The theme for my sessions today seems to be, “this is hard,” but not just the couples therapy, but also the part about working out being a couple outside of couples therapy. Multiple couples have come to that conclusion today, and I have agreed with them. But that doesn’t mean that it is easy to not do the hard work. Oh, in some ways it is easier to not work on something, but what is the cost?
It is normal (that is, it is what most people do) to get in to a long term partnership and get busy with life, and work, and children for those who have them. And it is normal (again, what most people do) to let most of the other issues, problems, events in their lives overshadow the couple, take precedence over the couple. The partners are the ones doing a lot of the work (away from home and in the home) and trying to get other things completed (exercising, socializing, shopping, etc.). So it just happens that the partners focus on other issues a lot and the couple not so much.
Just because it is normal, because it happens a lot, doesn’t mean it is a good thing. It is not a good thing for the couple, for the partnership, to be left behind. To keep most couples going, they need at least a bit of quality time with each other. And they need to be able to do some of the things they used to do that got them together (have fun with each other, go to a movie together, have sex with each other, relax together, talk to one another, have fun with others, to name a few). There are a minority of couples who devote themselves to their children and that is enough, but that is a small minority. Couples need quality time together to keep the partnership going, and the family going.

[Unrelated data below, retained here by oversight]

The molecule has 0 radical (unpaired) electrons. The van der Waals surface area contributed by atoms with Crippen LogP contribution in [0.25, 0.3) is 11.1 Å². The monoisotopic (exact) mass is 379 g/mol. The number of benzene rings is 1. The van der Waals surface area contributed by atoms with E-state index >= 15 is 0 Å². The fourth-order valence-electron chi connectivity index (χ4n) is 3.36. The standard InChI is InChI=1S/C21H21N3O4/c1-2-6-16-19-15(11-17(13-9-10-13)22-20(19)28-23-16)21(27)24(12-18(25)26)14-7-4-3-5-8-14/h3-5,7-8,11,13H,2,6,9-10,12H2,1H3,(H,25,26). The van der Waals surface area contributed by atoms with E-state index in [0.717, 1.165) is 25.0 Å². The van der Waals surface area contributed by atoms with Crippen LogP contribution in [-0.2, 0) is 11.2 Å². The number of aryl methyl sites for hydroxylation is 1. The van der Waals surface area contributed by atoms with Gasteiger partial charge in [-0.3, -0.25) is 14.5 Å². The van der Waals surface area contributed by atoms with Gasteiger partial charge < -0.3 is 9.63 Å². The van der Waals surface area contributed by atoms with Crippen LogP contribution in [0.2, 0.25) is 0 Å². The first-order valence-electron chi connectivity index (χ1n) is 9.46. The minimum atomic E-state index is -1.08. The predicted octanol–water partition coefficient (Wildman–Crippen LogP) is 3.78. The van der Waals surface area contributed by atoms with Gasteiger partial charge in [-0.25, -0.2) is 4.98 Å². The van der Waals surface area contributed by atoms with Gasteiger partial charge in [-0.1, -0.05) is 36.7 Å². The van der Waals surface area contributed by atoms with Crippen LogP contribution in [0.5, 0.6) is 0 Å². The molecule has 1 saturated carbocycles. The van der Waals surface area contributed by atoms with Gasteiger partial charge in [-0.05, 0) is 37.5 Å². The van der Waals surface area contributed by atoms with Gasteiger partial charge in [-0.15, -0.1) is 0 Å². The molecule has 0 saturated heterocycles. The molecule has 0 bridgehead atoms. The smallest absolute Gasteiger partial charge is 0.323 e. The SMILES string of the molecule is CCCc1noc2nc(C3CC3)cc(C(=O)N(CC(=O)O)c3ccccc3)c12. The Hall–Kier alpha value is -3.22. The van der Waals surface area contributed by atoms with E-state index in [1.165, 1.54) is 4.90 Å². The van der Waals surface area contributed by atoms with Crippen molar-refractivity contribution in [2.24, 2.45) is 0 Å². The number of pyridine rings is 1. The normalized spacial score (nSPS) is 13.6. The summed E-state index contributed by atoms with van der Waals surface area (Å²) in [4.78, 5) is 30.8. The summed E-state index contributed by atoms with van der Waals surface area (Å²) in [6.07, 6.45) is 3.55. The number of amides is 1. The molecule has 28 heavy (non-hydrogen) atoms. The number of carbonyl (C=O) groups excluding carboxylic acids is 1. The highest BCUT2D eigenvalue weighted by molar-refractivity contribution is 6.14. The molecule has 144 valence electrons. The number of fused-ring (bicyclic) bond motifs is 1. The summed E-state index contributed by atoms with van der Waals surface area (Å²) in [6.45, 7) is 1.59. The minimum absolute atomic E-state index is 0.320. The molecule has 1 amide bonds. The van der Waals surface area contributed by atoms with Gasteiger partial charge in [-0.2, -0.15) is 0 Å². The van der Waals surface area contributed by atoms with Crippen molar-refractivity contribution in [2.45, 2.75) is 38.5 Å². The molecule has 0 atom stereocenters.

So now is the time to work on the relationship, today, maybe tomorrow, certainly this week. But it can be easy to do something else, to fall into old patterns of taking care of everything else and neglecting the couple. It can be difficult to talk intimately with anyone at all, even with your partner. Not doing it (talking about important things) doesn’t have to be destructive, but often is. Talking with one another when done poorly (without resolution, too much yelling, name calling, bad fighting) is destructive also and warrants couples therapy. Make time now for the couple, and if you can’t do that, make time for the couple to go to couples therapy to see why they are not making time for each other.
Dr. Robert G. Kraft is a career psychologist in Omaha, NE. He earned his doctorate, as well as his bachelors and masters before that, from the University of Nebraska at Lincoln, and has practiced in Nebraska ever since.
As well as maintaining his practice, Dr. Kraft is an Associate Clinical Professor in the Department of Psychiatry at the Creighton University School of Medicine, where he teaches residents about psychotherapy.